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A Bit of SaaS Weekly: Build your world

A Bit of SaaS Weekly: Build your world

This is a weekly newsletter on the Software as a Service world. Learning, building, and shipping. Written by Ethan Mick.

The best side project is the one you work on. It's also the one you use. The perfect place to start building something is to find something you do every day and replace it with your own version.

The Best Bits

  • DALL·E 3 is out. While we can argue over how good it is, the fact that it has an API means it can plug into every SaaS out there.
  • Next.js 13.5 has been released with faster local dev, less memory usage, icon library improvements, and lots of bugs fixed. There is also a Next.js conf on October 26th.
  • HyperDX is an open-source observability platform unifying session replays, logs, metrics, traces, and errors.
  • V0, a generative user interface system by Vercel. It generates copy-and-paste React code based on shadcn/ui and Tailwind CSS.

What is Bun?

Bun is an all-in-one toolkit for JavaScript and TypeScript apps.

Okay, what does that really mean?

Bun was created to answer the question, "If you were to build a JavaScript runtime today, what would you do differently?"

You see, running JavaScript on the server was very hard for a long time. There wasn't a good way to do it, and when you could, it was like running a limited browser session on your computer. There was no way to interact with the file system, open sockets, or do anything useful.

When Node.js came out in 2009, it had a revolutionary idea: A standard library that allowed your JavaScript code to interact with the host running it. Suddenly JavaScript could be run on the server and could do anything other languages had the ability to do.

We've learned a lot since 2009.

These days there are multiple tools web developers need to use to get anything done. We rarely think about it being a problem because... well, it's always been that way. Things like npm, yarn, lerna, pnpm, tsc, Webpack, Babel, and more. Each of these is a separate tool but needs to work in harmony to build, test, and deploy a modern web app.

Bun does all of that.

And it does it in a single binary: bun.

It's hard to overstate how powerful that is. Bun is the runtime for your code. It's also the package manager that will manage your dependencies. It's a weird artifact of time that has caused npm and node to be separate binaries and projects.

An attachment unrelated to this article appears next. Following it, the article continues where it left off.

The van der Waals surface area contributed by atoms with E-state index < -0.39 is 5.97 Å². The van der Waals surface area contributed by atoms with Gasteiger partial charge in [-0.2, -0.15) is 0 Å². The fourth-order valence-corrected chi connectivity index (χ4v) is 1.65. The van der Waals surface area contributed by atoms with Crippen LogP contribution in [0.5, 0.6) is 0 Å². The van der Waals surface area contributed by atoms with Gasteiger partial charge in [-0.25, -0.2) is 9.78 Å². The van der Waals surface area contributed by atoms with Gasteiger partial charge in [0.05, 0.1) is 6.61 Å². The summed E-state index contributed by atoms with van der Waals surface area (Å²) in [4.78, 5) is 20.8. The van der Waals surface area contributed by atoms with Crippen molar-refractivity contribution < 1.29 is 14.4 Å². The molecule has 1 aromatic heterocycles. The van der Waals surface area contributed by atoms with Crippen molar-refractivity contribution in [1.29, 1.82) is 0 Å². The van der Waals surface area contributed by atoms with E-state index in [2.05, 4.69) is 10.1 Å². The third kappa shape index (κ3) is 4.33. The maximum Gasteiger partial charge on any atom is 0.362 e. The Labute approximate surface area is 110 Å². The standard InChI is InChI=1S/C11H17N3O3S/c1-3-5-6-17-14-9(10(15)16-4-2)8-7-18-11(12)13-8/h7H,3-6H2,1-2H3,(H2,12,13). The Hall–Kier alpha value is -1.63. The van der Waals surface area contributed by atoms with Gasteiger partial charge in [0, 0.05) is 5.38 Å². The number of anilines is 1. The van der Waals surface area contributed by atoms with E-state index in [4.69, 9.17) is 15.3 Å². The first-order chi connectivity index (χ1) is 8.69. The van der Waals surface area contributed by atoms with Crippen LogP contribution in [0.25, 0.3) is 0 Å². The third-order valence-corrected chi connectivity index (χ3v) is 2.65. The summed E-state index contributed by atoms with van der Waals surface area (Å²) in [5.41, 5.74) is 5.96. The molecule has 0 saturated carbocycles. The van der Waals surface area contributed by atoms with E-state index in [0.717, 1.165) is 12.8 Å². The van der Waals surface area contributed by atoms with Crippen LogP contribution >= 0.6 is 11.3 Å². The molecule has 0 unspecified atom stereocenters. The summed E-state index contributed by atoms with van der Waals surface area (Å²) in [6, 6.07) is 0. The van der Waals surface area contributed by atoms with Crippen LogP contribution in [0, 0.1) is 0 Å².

Bun looked at all that and said: "Wait. This makes no sense!"

Bun goes further, though. It can run TypeScript and JSX code without needing external code. Yes, it still compiles TS to JS internally, but that's abstracted away from the user. You can just do:

bun script.ts

And it just... works. In fact, it works so well that they recommend not necessarily transpiling your code for production. Leave it all in TypeScript. Let Bun do the work for you.

The goal is to have Bun be perfectly compatible with Node.js and for it to be a drop-in replacement. There are lots of guides you can take a look at to see how you can use Bun with our favorite framework.

I'm going to try it out for my next projects and hopefully switch over for good. Let me know your experience!

Learn to Build SaaS

In my Time Tracker series, I set up the app to use OAuth with Google, but I never came back and created a video for it. Well, here it is! This walks through the entire Google Cloud Console part as well as the Next-Auth part. It pairs well with my Next-Auth guide if you want to customize it.


Tech Tip

When using the AWS command line, you can quickly sync a directory to an S3 bucket with a single command:

aws s3 sync ./local-folder/ s3://bucket-name-here/

This is useful for backing up files or hosting a website.

Cloud Chronicles

  • YouTube Subscribers: 3,779 (+175 in the last 7 days)
  • Newsletter Members: 696 (+47 in the last 7 days)

This wraps up week two of successfully publishing videos on time! Big win in my book.

In other exciting news, I signed up my next big client! This contract will be worth about $75,000 and extend until the end of the year. I'll be helping the company with their DevOps layer (Yes, I can do DevOps, thanks for asking), as well as other work they want me to tackle. I think this will turn into a great series of how to run your apps in production so that when things break, you know how to fix them.

I'm hoping to still land one more deal in the next few weeks, but it's been a slow process.

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